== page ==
Exxon cites manufacturing defect for Arkansas oil spill

exxon pegasus pipeline cut photo
Screen capture KATV

Exxon Mobil announced today that it believes a manufacturing defect is the cause of the pipeline rupture that spilled nearly 300,000 gallons of tar sands oil in Mayflower, Arkansas.

From the Exxon press statement:

Based on the metallurgical analysis, the independent laboratory concluded that the root cause of the failure can be attributed to original manufacturing defects — namely hook cracks near the seam.

Additional contributing factors include atypical pipe properties, such as extremely low impact toughness and elongation properties across the ERW [electric resistance welded] seam.

There are no findings that indicate internal or external corrosion contributed to the failure.

Their claim about there being no corrosion is important because there has been concern that the abrasive tar sands oil being transported in this pipeline may have contributed to the spill. The pipe was not originally designed to carry that type of fuel.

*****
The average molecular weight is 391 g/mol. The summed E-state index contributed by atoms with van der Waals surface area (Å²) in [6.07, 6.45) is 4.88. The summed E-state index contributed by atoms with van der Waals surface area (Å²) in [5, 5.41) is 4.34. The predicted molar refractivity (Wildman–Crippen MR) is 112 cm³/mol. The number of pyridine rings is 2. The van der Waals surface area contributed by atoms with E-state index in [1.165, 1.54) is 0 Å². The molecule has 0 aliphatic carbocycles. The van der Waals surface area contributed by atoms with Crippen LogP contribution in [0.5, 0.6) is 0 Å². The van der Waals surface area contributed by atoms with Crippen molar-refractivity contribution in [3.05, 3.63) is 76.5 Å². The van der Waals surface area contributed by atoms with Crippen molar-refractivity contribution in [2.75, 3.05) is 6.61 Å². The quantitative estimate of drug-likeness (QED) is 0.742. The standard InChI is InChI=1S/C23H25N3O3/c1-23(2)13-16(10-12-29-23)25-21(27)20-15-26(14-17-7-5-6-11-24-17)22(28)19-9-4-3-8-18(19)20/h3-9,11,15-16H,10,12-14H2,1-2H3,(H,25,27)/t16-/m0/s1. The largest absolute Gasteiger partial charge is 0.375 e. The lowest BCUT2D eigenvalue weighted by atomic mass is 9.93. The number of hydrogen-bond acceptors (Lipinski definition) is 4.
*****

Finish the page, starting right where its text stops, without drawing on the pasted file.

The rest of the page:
John Upton at Grist notes that this raises more concerns about the entire Pegasus pipeline, which was installed in the 1940s.

The findings bring into question the integrity of the entire Pegasus pipeline system — and other oil pipelines that crisscross the nation. The Pegasus system, which runs from Illinois to Texas, was laid in 1947 and 1948. The pipeline manufacturer, Ohio-based Youngstown Sheet and Tube Co., is no longer in business but was reportedly one of the leading suppliers of pipelines in the 1940s.

More at Grist.

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